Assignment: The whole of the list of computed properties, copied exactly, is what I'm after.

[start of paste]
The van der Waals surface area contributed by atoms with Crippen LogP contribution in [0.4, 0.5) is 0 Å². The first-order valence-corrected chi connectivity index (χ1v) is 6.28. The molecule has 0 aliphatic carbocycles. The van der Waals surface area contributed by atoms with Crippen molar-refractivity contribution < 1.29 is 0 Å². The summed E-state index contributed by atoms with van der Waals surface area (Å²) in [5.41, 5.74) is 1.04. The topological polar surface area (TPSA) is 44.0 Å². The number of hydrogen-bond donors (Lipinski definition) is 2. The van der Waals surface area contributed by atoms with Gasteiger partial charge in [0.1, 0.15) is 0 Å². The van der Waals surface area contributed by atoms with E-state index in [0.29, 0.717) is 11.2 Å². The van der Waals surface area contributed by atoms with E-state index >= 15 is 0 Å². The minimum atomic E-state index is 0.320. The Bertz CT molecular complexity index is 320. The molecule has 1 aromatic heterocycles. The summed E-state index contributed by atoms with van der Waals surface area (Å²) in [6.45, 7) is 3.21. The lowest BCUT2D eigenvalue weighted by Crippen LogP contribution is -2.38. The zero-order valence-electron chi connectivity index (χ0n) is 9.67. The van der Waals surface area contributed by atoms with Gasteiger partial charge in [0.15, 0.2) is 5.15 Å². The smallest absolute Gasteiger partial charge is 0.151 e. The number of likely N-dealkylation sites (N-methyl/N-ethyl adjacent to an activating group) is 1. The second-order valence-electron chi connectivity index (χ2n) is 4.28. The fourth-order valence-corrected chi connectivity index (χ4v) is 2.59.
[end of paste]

The van der Waals surface area contributed by atoms with Crippen LogP contribution in [0.4, 0.5) is 0 Å². The first-order valence-corrected chi connectivity index (χ1v) is 6.28. The molecule has 0 aliphatic carbocycles. The van der Waals surface area contributed by atoms with Crippen molar-refractivity contribution < 1.29 is 0 Å². The summed E-state index contributed by atoms with van der Waals surface area (Å²) in [5.41, 5.74) is 1.04. The topological polar surface area (TPSA) is 44.0 Å². The number of hydrogen-bond donors (Lipinski definition) is 2. The van der Waals surface area contributed by atoms with Gasteiger partial charge in [0.1, 0.15) is 0 Å². The van der Waals surface area contributed by atoms with E-state index in [0.29, 0.717) is 11.2 Å². The van der Waals surface area contributed by atoms with E-state index >= 15 is 0 Å². The minimum atomic E-state index is 0.320. The Bertz CT molecular complexity index is 320. The molecule has 1 aromatic heterocycles. The summed E-state index contributed by atoms with van der Waals surface area (Å²) in [6.45, 7) is 3.21. The lowest BCUT2D eigenvalue weighted by Crippen LogP contribution is -2.38. The zero-order valence-electron chi connectivity index (χ0n) is 9.67. The van der Waals surface area contributed by atoms with Gasteiger partial charge in [0.15, 0.2) is 5.15 Å². The smallest absolute Gasteiger partial charge is 0.151 e. The number of likely N-dealkylation sites (N-methyl/N-ethyl adjacent to an activating group) is 1. The second-order valence-electron chi connectivity index (χ2n) is 4.28. The fourth-order valence-corrected chi connectivity index (χ4v) is 2.59.